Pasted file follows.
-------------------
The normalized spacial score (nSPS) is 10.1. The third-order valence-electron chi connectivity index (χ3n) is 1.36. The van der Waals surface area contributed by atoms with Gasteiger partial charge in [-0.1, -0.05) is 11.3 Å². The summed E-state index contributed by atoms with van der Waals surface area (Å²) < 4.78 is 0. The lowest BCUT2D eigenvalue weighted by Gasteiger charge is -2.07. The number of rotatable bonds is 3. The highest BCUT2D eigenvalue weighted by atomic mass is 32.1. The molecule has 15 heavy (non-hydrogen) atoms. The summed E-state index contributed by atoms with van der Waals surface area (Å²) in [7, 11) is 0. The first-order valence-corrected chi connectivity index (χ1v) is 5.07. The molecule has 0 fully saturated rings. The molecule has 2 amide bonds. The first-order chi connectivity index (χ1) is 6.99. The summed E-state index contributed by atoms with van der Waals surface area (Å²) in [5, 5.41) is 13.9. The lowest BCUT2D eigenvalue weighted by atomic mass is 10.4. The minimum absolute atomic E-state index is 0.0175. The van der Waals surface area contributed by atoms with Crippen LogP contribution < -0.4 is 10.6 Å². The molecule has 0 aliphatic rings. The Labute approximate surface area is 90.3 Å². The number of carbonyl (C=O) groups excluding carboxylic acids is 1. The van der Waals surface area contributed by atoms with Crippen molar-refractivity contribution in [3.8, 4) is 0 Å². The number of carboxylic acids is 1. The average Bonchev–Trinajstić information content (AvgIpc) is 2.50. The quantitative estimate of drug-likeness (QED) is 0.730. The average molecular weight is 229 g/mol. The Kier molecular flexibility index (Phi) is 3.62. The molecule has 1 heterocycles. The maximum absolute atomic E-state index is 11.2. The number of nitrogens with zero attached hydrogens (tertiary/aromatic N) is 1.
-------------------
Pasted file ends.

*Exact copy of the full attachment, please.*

The normalized spacial score (nSPS) is 10.1. The third-order valence-electron chi connectivity index (χ3n) is 1.36. The van der Waals surface area contributed by atoms with Gasteiger partial charge in [-0.1, -0.05) is 11.3 Å². The summed E-state index contributed by atoms with van der Waals surface area (Å²) < 4.78 is 0. The lowest BCUT2D eigenvalue weighted by Gasteiger charge is -2.07. The number of rotatable bonds is 3. The highest BCUT2D eigenvalue weighted by atomic mass is 32.1. The molecule has 15 heavy (non-hydrogen) atoms. The summed E-state index contributed by atoms with van der Waals surface area (Å²) in [7, 11) is 0. The first-order valence-corrected chi connectivity index (χ1v) is 5.07. The molecule has 0 fully saturated rings. The molecule has 2 amide bonds. The first-order chi connectivity index (χ1) is 6.99. The summed E-state index contributed by atoms with van der Waals surface area (Å²) in [5, 5.41) is 13.9. The lowest BCUT2D eigenvalue weighted by atomic mass is 10.4. The minimum absolute atomic E-state index is 0.0175. The van der Waals surface area contributed by atoms with Crippen LogP contribution < -0.4 is 10.6 Å². The molecule has 0 aliphatic rings. The Labute approximate surface area is 90.3 Å². The number of carbonyl (C=O) groups excluding carboxylic acids is 1. The van der Waals surface area contributed by atoms with Crippen molar-refractivity contribution in [3.8, 4) is 0 Å². The number of carboxylic acids is 1. The average Bonchev–Trinajstić information content (AvgIpc) is 2.50. The quantitative estimate of drug-likeness (QED) is 0.730. The average molecular weight is 229 g/mol. The Kier molecular flexibility index (Phi) is 3.62. The molecule has 1 heterocycles. The maximum absolute atomic E-state index is 11.2. The number of nitrogens with zero attached hydrogens (tertiary/aromatic N) is 1.